Vet advice: how to trim dog nails

Close up of unrecognizable veterinarian using nail clipper on a dog at animal hospital.

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Learning how to use dog nail clippers isn’t the first thing that springs to mind when buying a puppy – but it’s still important. It’s a good idea to introduce dog nail clippers (without cutting) and handle their paws often from an early age. If you’re nervous, your dog is likely to be, too!

Why do dog’s nails need to be trimmed

Overgrown nails can be quite painful and at risk of breaking, the latter of which may require veterinary treatment. As us humans wear socks and shoes, our nails are cushioned and protected – even if they become too long. Dogs, on the other hand? There is nothing stopping their overgrown nails from hitting the ground, which can push their nails into their nail beds and even cause them to have a painful break. Ouch! Understanding how to trim nails that are overgrown may help to prevent your pooch from pain.

How to tell if a dog’s nails need trimming

  • Your dog’s nails should never touch the floor. If you hear a clicking noise, this is when to trim your dog’s nails.
  • City dogs will need their nails trimmed more frequently, whereas more active dogs wear their nails down more naturally.
  • Check if your dog’s nails are overgrown if they’re limping, showing pain or weakness and overuse. Scuffing is often seen with dragging front or back legs.

How to cut dogs nails with clippers: the step-by-step guide

Slowly introduce your dog to handling their paws and legs for longer periods of time. You want to feel confident and steady when trimming dog nails. If you’re not quite sure how or you’re uncomfortable cutting at home, your vet or vet nurse will be able to show you how to do this easily and safely. Here are our vet’s top tips on how to trim dog nails at home.

1. Collect together your nail trimming tool kit

  • A pair of dog nail clippers. The smaller they are, the better control you’ll have – but make sure that you’re using the right size for the nail size/thickness. Using small clippers on big dogs can be painful!
  • A bag of dog treats. Reward your pooch with treats and praise after you’ve finished trimming their nails – a handy tip for how to trim nails of an anxious dog.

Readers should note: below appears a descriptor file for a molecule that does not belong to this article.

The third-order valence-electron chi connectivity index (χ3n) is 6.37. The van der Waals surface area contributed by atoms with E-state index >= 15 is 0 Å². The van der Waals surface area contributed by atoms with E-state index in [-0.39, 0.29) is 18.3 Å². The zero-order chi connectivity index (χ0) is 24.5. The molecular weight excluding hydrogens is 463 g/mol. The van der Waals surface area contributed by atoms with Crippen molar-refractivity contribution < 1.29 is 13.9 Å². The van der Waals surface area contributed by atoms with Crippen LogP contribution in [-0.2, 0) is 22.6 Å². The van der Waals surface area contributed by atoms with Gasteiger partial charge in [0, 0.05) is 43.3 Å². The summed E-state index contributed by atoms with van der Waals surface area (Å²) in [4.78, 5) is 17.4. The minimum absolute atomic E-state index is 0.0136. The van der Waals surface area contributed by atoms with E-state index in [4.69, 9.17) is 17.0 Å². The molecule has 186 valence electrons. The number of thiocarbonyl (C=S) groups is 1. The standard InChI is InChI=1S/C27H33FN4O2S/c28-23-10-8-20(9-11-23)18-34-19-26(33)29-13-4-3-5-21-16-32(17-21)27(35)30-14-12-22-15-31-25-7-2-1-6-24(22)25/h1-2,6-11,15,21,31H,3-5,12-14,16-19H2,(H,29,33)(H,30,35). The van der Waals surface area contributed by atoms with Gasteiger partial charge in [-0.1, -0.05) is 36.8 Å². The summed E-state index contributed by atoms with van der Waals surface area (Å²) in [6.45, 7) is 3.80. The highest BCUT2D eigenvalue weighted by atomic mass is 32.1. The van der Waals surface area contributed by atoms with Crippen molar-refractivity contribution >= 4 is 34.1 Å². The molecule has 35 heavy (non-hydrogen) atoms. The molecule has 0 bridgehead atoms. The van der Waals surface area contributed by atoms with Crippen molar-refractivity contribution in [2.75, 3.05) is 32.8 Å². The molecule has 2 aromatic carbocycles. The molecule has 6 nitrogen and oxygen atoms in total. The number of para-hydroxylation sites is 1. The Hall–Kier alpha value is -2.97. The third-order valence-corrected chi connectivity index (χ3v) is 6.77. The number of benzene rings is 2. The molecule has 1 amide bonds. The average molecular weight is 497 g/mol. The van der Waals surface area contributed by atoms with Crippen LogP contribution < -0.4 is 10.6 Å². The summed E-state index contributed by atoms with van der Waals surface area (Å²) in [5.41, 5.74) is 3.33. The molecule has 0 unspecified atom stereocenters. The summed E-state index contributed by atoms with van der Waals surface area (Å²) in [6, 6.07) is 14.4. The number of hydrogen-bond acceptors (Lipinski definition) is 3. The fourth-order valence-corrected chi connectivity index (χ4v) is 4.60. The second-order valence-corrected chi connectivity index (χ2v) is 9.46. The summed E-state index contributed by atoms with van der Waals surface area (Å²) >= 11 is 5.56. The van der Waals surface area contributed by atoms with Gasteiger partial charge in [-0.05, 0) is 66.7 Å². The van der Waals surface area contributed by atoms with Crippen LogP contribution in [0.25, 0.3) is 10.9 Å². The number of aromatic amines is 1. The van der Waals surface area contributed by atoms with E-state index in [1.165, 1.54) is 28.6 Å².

• A flashlight (or nail clippers with light). This may help to identify the quick if your dog has dark nails.
  • Styptic powder or pencil. A useful tool for any dog nail bleeding after trimming.
  • Paw balm. Not an essential, but this can help to soothe your dog’s paws afterwards.

Alternatively, you can learn how to trim dog nails without clippers and use nail grinders instead.

2. Locate the quick

The ‘quick’ is the blood vessel and nerve in your dog’s nail. Cutting this sensitive area can be painful and cause dog nail bleeding after trimming – so you should avoid it at all costs! The more frequently the insensitive nail (i.e. the chalky ring around the quick) is cut, the more the quick will retreat back into the claw. With nails, you should be able to see the quick quite easily – it’s pink. If your dog has black nails, you may not be able to locate the quick – even with a flashlight or nail clippers with light. As not to risk cutting the quick, the best way to trim dog nails is to do so very little and often.

3. Clip your dog’s nails

It’s a good idea to start with your dog’s hind feet, as these nails are likely to be shorter and less sensitive. With a pair of dog nail clippers, cut below the quick at a 45° angle, parallel to the bottom of the nail. For white nails, you can easily identify the pink quick, so cut before this. For black nails, cut small amounts at a time. Stop clipping when you can see white inside the nail with a small dot of black in the centre.

4. Smooth any sharp corners

File your dog’s nails with a dog nail emery board to smooth any sharp corners. You should only file the insensitive nail – not the quick.

5. Repeat as needed

How often to trim your dog’s nails will depend on your dog’s regular activity. You should clip your dog’s nails as often as needed – for some dogs this may be never, while for others it may be every 2–3 weeks. As a rule of thumb, if you can hear a clicking noise when your dog walks, it’s time to get out the dog nail clippers.

What do I do if my dog’s nail is bleeding after trimming?

If you catch the quick and your dog’s nail starts to bleed, don’t panic. Try to prevent any dirt from getting into the exposed quick. Stop the flow of blood by applying styptic powder; hold the tip of the swab and rotate slowly to seal it.

Our articles are not a replacement for face-to-face vet advice. It’s important to consult with your vet on a regular basis to raise any pet concerns that you may have.

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